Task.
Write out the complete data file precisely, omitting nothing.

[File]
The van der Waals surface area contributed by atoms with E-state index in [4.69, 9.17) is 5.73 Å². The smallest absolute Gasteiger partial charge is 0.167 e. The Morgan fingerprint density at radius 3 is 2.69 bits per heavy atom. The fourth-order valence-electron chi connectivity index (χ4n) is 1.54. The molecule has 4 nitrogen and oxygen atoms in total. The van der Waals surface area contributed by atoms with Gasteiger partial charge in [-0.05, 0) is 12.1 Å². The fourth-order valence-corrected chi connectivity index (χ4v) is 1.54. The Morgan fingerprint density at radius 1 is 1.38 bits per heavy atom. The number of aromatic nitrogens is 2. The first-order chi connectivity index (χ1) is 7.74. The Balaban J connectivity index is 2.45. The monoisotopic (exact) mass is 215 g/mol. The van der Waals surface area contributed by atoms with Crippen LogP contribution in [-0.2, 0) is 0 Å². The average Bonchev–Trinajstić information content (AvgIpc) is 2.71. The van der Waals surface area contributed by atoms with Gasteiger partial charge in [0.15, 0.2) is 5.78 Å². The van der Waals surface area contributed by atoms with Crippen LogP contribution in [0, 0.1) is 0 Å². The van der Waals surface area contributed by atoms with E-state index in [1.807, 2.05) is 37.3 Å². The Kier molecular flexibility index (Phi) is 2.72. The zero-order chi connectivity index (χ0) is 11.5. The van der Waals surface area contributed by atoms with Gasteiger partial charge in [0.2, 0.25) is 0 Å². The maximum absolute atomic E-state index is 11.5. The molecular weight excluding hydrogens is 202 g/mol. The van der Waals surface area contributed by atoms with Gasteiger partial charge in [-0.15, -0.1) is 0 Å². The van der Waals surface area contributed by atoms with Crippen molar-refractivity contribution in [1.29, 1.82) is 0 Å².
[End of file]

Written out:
The van der Waals surface area contributed by atoms with E-state index in [4.69, 9.17) is 5.73 Å². The smallest absolute Gasteiger partial charge is 0.167 e. The Morgan fingerprint density at radius 3 is 2.69 bits per heavy atom. The fourth-order valence-electron chi connectivity index (χ4n) is 1.54. The molecule has 4 nitrogen and oxygen atoms in total. The van der Waals surface area contributed by atoms with Gasteiger partial charge in [-0.05, 0) is 12.1 Å². The fourth-order valence-corrected chi connectivity index (χ4v) is 1.54. The Morgan fingerprint density at radius 1 is 1.38 bits per heavy atom. The number of aromatic nitrogens is 2. The first-order chi connectivity index (χ1) is 7.74. The Balaban J connectivity index is 2.45. The monoisotopic (exact) mass is 215 g/mol. The van der Waals surface area contributed by atoms with Crippen LogP contribution in [-0.2, 0) is 0 Å². The average Bonchev–Trinajstić information content (AvgIpc) is 2.71. The van der Waals surface area contributed by atoms with Gasteiger partial charge in [0.15, 0.2) is 5.78 Å². The van der Waals surface area contributed by atoms with Crippen LogP contribution in [0, 0.1) is 0 Å². The van der Waals surface area contributed by atoms with E-state index in [1.807, 2.05) is 37.3 Å². The Kier molecular flexibility index (Phi) is 2.72. The zero-order chi connectivity index (χ0) is 11.5. The van der Waals surface area contributed by atoms with Gasteiger partial charge in [0.2, 0.25) is 0 Å². The maximum absolute atomic E-state index is 11.5. The molecular weight excluding hydrogens is 202 g/mol. The van der Waals surface area contributed by atoms with Gasteiger partial charge in [-0.15, -0.1) is 0 Å². The van der Waals surface area contributed by atoms with Crippen molar-refractivity contribution in [1.29, 1.82) is 0 Å².